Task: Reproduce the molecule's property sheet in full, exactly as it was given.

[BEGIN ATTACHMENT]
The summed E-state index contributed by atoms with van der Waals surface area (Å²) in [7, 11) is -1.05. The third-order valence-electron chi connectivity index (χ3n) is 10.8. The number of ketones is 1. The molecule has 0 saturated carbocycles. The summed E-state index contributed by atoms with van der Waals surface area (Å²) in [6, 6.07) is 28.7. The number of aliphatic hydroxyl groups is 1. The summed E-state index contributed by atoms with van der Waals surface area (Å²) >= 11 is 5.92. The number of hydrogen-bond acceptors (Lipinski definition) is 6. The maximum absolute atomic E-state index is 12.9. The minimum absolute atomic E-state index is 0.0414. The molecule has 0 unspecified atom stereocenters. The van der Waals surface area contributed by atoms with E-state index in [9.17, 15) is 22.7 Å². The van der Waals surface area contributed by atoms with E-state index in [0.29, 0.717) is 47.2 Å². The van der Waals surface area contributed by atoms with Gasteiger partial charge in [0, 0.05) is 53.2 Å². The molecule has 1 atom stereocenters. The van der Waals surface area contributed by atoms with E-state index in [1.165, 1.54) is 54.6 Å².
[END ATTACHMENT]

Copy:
The summed E-state index contributed by atoms with van der Waals surface area (Å²) in [7, 11) is -1.05. The third-order valence-electron chi connectivity index (χ3n) is 10.8. The number of ketones is 1. The molecule has 0 saturated carbocycles. The summed E-state index contributed by atoms with van der Waals surface area (Å²) in [6, 6.07) is 28.7. The number of aliphatic hydroxyl groups is 1. The summed E-state index contributed by atoms with van der Waals surface area (Å²) >= 11 is 5.92. The number of hydrogen-bond acceptors (Lipinski definition) is 6. The maximum absolute atomic E-state index is 12.9. The minimum absolute atomic E-state index is 0.0414. The molecule has 0 unspecified atom stereocenters. The van der Waals surface area contributed by atoms with E-state index in [9.17, 15) is 22.7 Å². The van der Waals surface area contributed by atoms with E-state index in [0.29, 0.717) is 47.2 Å². The van der Waals surface area contributed by atoms with Gasteiger partial charge in [0, 0.05) is 53.2 Å². The molecule has 1 atom stereocenters. The van der Waals surface area contributed by atoms with E-state index in [1.165, 1.54) is 54.6 Å².